Does God expect us to be dispassionate Stoics, and experience life with a purely intellectual understanding that all sins are against God and God only?

What is the other topic?

In reply to an earlier post on Nov 3, 2012 8:26:53 AM PDT
Yes, of course you are right!

(do i get half credit for j-o-s- ?)
;-)

In reply to an earlier post on Nov 3, 2012 5:08:40 PM PDT
Last edited by the author on Nov 3, 2012 5:25:33 PM PDT
cbk says:
No. Simply put, people are obligated not to steal. If what you are saying is correct then the this statement is true:
Jews are obligated to give charity/tzedaka to poor people. Therefore poor people have a right to some of my money. Be careful, the Democrats may adopt that as their new platform.

>>Does He mean by using the word "neighbor" that it is OK to bear false witness against someone who is not one's neighbor?

>>What is the other topic?

The relatively new concept of human rights.

Neighbor has a specific denotation in the Torah; just like loving one's neighbor. "Neighbor" is a poor translation, because it has nothing to do with where one lives.

>>Does God expect us to be dispassionate Stoics, and experience life with a purely intellectual understanding that all sins are against God and God only?

Where did you get that from? I said nothing to infer it.

In reply to an earlier post on Nov 3, 2012 5:20:48 PM PDT
Hi Leonard.

I'm not exactly sure what cbk was referring to, but I am pretty certain that you have misunderstood him. Sins against man, are sins against His creation, so yes, all sins are sins against G-d. To love His creation, is to love ourselves. This is why we must love our fellow as we love ourselves. G-d is a giver; and we are receivers. To fully receive, we must learn to give, which is to learn to be like G-d. It's not so much that others have the right to receive, it's more like I have the obligation to learn to give. This is the only way that the divine within me, can reach its potential, as the divine that it is.

That is Chessed. But I can't be entirely chessed. I can't survive that way. I would be loving my fellow, but not loving myself. That's not loving my fellow as myself; that's loving my fellow at the expense of my self. So there is Gevurah. It is with Gevurah that we draw the line between giving to others, and giving to ourselves.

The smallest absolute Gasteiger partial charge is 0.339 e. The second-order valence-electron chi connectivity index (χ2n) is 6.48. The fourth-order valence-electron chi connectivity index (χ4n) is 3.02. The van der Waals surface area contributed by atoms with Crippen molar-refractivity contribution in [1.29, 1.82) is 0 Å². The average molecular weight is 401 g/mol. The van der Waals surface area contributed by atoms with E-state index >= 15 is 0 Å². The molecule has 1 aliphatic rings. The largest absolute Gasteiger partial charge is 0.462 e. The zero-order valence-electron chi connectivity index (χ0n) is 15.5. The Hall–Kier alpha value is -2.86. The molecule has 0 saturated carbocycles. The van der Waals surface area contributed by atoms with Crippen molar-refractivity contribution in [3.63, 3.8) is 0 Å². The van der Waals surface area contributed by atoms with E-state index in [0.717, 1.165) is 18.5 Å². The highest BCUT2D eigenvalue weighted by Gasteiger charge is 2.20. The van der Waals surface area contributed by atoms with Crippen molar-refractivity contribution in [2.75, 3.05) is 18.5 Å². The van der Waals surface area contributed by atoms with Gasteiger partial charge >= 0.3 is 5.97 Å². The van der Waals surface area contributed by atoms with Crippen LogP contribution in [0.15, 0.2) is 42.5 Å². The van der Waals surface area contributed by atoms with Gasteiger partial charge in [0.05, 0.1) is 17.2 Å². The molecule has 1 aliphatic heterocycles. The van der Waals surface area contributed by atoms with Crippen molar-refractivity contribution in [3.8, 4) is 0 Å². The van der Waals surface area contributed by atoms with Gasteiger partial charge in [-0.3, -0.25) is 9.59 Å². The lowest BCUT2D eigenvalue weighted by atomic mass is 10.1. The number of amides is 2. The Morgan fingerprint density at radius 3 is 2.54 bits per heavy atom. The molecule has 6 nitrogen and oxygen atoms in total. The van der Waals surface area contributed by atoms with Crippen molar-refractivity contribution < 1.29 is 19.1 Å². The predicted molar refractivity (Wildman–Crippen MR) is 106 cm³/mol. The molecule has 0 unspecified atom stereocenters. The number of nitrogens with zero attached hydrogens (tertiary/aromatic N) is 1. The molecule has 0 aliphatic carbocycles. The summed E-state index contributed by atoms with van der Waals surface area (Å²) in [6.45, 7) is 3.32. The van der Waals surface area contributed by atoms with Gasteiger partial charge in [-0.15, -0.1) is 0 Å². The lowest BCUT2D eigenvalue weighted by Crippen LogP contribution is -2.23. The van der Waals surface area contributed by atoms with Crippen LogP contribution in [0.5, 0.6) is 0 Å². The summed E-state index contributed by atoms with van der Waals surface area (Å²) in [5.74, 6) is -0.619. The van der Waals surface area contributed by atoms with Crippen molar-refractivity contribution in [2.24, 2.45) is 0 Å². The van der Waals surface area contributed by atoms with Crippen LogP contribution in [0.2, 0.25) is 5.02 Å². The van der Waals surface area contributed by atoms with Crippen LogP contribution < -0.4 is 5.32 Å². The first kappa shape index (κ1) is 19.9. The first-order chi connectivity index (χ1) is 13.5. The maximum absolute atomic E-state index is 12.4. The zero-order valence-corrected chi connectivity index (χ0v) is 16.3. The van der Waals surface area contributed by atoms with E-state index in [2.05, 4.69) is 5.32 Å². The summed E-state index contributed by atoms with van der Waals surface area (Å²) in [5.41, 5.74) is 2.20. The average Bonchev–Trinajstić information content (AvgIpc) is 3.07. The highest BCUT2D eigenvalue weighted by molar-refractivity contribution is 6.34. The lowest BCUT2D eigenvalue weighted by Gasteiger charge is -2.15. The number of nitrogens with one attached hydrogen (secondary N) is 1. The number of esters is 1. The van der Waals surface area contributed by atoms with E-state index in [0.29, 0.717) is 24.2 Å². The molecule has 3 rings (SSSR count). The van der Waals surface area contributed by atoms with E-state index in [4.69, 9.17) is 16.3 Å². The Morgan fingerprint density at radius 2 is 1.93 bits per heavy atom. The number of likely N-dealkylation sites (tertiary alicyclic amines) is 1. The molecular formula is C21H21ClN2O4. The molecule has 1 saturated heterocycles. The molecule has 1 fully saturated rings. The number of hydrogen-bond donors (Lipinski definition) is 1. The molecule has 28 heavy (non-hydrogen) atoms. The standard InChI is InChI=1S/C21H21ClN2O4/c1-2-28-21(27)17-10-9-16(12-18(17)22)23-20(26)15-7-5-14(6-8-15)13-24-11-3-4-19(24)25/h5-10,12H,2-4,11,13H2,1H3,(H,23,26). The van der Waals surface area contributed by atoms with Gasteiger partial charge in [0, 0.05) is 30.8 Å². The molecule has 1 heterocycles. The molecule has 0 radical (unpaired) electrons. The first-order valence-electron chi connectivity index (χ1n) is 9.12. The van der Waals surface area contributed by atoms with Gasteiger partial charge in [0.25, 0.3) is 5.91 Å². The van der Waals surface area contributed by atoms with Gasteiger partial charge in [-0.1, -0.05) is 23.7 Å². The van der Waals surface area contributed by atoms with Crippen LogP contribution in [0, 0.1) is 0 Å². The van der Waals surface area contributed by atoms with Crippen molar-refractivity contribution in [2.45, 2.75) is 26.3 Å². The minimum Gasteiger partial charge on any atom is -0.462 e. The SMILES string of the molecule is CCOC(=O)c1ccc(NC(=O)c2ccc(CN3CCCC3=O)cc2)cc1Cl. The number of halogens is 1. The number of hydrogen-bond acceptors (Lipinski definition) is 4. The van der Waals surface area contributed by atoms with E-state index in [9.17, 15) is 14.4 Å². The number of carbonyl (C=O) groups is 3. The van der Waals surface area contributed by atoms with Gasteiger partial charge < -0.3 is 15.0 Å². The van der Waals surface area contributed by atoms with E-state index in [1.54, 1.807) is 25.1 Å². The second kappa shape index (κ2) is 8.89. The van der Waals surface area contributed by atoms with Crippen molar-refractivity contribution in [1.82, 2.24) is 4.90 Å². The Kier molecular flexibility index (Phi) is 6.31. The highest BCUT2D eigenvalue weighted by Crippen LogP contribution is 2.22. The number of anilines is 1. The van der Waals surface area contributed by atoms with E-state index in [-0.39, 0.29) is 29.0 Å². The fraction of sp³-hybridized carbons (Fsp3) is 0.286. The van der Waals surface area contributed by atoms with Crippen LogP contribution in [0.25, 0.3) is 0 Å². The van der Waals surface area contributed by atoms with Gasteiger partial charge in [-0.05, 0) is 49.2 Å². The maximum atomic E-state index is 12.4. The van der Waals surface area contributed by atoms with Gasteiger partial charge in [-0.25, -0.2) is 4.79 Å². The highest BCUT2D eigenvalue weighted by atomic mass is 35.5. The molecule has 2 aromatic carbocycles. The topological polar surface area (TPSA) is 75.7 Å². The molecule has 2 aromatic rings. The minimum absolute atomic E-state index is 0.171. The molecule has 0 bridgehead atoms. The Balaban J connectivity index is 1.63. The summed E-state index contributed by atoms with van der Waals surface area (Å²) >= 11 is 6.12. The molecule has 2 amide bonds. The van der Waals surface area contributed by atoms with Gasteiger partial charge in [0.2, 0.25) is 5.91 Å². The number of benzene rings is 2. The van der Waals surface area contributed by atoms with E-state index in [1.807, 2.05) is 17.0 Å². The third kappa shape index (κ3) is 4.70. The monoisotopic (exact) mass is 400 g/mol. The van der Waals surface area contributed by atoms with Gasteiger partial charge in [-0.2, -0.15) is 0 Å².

This Chessed/Gevurah thing is a struggle within ourselves, that we must master. One can not dominate the other. Both must be in correct measure. Study Torah; live Torah; master one's chessed and gevurah.

There is a midrash in Midrash Rabbah, at the beginning of the midrashim associated with Lech Lecha. It is a midrash about Avram realizing that the world must have a master, and Hashem casting his gaze within Avram, and saying "I am the the Master". At a recent lecture, the lecturer talked about that midrash, and pointed out that to be a Jew, is to be gazed upon, by the Almighty. We must behave accordingly.

You know that I'm not any sort of master. I'm just sharing some things that I've been studying, recently.

In reply to an earlier post on Nov 3, 2012 5:58:54 PM PDT
jeffesq613 says:
Well said, Jen. One who understands Torah properly, understands that by receiving charity, the poor person gives much more to the wealthy person than the wealthy person gives to the poor person.

In reply to an earlier post on Nov 3, 2012 6:46:57 PM PDT
Last edited by the author on Nov 3, 2012 6:47:56 PM PDT
Thanks, Jeff. I know it's true, but I still have a bit of trouble wrapping my mind around it. I guess it is sort of like when a person has a wealth of knowledge and wisdom, and they take the time to share with others, and others take that learning and grow, and become teachers as well. Not all of the students will be grateful. Not all of the students will take the learning and grow. But some will. And if the teacher never took the time to share their learning with others, then all of their learning will have been in vain. I guess that's the nature of wealth, whatever its form.

In reply to an earlier post on Nov 3, 2012 10:45:28 PM PDT
cbk says:
Be careful, the Democrats may adopt that as their new platform.
lmw: oh,no. not all my precious money!

cbk says:
"Neighbor" is a poor translation, because it has nothing to do with where one lives.
lmw:
yet, it is there. and as poor a translation as it may be, my guess is that it refers to a person other than oneself, and also does not refer to God. When i read "neighbor", i think of my "neighbor". i don't think it is wrong to think of one's neighbor. Perhaps there is no Commandment that says to listen to your neighbor when his heart is aching. Should one say, why should i bother doing that if i am not commanded to?

In reply to an earlier post on Nov 3, 2012 11:06:40 PM PDT
Hi, Jen:
It's not so much that others have the right to receive, it's more like I have the obligation to learn to give.
[Why? What if i give to those who don't need? What would be the point of that? How is it chartable, or just, to give where it is not needed? And if "justice" is the correct word, then i do think that indicates that the receiver has a right to receive.]
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Discussion in:  Judaism forum
Participants:  19
Total posts:  149
Initial post:  Oct 26, 2012
Latest post:  Dec 14, 2012